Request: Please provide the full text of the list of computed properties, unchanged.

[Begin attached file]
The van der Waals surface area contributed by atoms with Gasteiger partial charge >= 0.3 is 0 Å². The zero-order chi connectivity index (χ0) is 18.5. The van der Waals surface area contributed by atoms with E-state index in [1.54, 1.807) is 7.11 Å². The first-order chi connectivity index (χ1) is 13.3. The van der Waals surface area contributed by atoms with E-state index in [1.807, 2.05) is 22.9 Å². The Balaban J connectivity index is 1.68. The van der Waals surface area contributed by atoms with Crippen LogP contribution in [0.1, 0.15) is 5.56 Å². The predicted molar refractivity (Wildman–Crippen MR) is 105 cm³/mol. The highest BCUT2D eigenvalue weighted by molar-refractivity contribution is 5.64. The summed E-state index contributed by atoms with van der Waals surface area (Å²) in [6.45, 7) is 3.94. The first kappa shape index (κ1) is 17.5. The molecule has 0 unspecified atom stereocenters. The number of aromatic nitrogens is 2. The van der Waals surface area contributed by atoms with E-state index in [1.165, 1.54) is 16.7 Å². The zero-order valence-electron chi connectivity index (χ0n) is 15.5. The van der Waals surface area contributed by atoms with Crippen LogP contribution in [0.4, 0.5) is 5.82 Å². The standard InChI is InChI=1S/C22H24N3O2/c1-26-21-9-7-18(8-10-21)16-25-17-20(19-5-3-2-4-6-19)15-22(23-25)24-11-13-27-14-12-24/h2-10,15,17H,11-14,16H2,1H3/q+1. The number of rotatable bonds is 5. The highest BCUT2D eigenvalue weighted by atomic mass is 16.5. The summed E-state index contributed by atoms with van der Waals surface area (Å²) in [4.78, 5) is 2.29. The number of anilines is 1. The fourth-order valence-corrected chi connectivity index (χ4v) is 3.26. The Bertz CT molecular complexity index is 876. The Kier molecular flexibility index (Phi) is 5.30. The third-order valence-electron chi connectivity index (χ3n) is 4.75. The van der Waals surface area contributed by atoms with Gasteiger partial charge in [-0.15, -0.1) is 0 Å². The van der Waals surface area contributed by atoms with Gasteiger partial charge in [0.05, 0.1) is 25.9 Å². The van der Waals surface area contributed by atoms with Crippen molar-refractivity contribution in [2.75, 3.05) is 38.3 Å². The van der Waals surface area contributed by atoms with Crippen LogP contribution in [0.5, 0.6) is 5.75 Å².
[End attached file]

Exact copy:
The van der Waals surface area contributed by atoms with Gasteiger partial charge >= 0.3 is 0 Å². The zero-order chi connectivity index (χ0) is 18.5. The van der Waals surface area contributed by atoms with E-state index in [1.54, 1.807) is 7.11 Å². The first-order chi connectivity index (χ1) is 13.3. The van der Waals surface area contributed by atoms with E-state index in [1.807, 2.05) is 22.9 Å². The Balaban J connectivity index is 1.68. The van der Waals surface area contributed by atoms with Crippen LogP contribution in [0.1, 0.15) is 5.56 Å². The predicted molar refractivity (Wildman–Crippen MR) is 105 cm³/mol. The highest BCUT2D eigenvalue weighted by molar-refractivity contribution is 5.64. The summed E-state index contributed by atoms with van der Waals surface area (Å²) in [6.45, 7) is 3.94. The first kappa shape index (κ1) is 17.5. The molecule has 0 unspecified atom stereocenters. The number of aromatic nitrogens is 2. The van der Waals surface area contributed by atoms with E-state index in [1.165, 1.54) is 16.7 Å². The zero-order valence-electron chi connectivity index (χ0n) is 15.5. The van der Waals surface area contributed by atoms with Crippen LogP contribution in [0.4, 0.5) is 5.82 Å². The standard InChI is InChI=1S/C22H24N3O2/c1-26-21-9-7-18(8-10-21)16-25-17-20(19-5-3-2-4-6-19)15-22(23-25)24-11-13-27-14-12-24/h2-10,15,17H,11-14,16H2,1H3/q+1. The number of rotatable bonds is 5. The highest BCUT2D eigenvalue weighted by atomic mass is 16.5. The summed E-state index contributed by atoms with van der Waals surface area (Å²) in [4.78, 5) is 2.29. The number of anilines is 1. The fourth-order valence-corrected chi connectivity index (χ4v) is 3.26. The Bertz CT molecular complexity index is 876. The Kier molecular flexibility index (Phi) is 5.30. The third-order valence-electron chi connectivity index (χ3n) is 4.75. The van der Waals surface area contributed by atoms with Gasteiger partial charge in [-0.15, -0.1) is 0 Å². The van der Waals surface area contributed by atoms with Gasteiger partial charge in [0.05, 0.1) is 25.9 Å². The van der Waals surface area contributed by atoms with Crippen molar-refractivity contribution in [2.75, 3.05) is 38.3 Å². The van der Waals surface area contributed by atoms with Crippen LogP contribution in [0.5, 0.6) is 5.75 Å².